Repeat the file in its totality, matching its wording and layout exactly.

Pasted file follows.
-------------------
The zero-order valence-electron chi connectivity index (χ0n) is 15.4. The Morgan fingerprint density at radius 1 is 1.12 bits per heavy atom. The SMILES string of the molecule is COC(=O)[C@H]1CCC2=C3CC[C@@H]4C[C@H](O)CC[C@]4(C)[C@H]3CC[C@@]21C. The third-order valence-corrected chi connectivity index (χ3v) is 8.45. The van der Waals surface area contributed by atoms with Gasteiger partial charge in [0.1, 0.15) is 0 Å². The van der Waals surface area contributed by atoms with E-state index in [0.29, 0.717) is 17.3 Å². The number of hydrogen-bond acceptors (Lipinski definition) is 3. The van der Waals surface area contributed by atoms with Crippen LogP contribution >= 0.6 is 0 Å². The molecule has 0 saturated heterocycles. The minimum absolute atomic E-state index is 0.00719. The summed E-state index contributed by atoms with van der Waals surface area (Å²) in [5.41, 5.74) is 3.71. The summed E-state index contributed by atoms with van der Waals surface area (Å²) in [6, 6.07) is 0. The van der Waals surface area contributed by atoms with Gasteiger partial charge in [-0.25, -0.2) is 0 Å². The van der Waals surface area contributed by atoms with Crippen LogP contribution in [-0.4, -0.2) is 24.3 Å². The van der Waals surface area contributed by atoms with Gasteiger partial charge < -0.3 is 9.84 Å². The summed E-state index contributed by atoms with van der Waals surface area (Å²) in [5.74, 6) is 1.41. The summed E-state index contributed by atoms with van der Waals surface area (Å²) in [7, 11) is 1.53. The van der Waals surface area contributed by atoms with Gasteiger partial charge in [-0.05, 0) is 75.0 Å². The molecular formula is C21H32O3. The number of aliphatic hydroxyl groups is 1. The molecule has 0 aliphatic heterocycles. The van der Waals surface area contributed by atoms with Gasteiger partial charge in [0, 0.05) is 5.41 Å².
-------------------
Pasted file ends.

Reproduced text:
The zero-order valence-electron chi connectivity index (χ0n) is 15.4. The Morgan fingerprint density at radius 1 is 1.12 bits per heavy atom. The SMILES string of the molecule is COC(=O)[C@H]1CCC2=C3CC[C@@H]4C[C@H](O)CC[C@]4(C)[C@H]3CC[C@@]21C. The third-order valence-corrected chi connectivity index (χ3v) is 8.45. The van der Waals surface area contributed by atoms with Gasteiger partial charge in [0.1, 0.15) is 0 Å². The van der Waals surface area contributed by atoms with E-state index in [0.29, 0.717) is 17.3 Å². The number of hydrogen-bond acceptors (Lipinski definition) is 3. The van der Waals surface area contributed by atoms with Crippen LogP contribution >= 0.6 is 0 Å². The molecule has 0 saturated heterocycles. The minimum absolute atomic E-state index is 0.00719. The summed E-state index contributed by atoms with van der Waals surface area (Å²) in [5.41, 5.74) is 3.71. The summed E-state index contributed by atoms with van der Waals surface area (Å²) in [6, 6.07) is 0. The van der Waals surface area contributed by atoms with Gasteiger partial charge in [-0.25, -0.2) is 0 Å². The van der Waals surface area contributed by atoms with Crippen LogP contribution in [-0.4, -0.2) is 24.3 Å². The van der Waals surface area contributed by atoms with Gasteiger partial charge < -0.3 is 9.84 Å². The summed E-state index contributed by atoms with van der Waals surface area (Å²) in [5.74, 6) is 1.41. The summed E-state index contributed by atoms with van der Waals surface area (Å²) in [7, 11) is 1.53. The van der Waals surface area contributed by atoms with Gasteiger partial charge in [-0.05, 0) is 75.0 Å². The molecular formula is C21H32O3. The number of aliphatic hydroxyl groups is 1. The molecule has 0 aliphatic heterocycles. The van der Waals surface area contributed by atoms with Gasteiger partial charge in [0, 0.05) is 5.41 Å².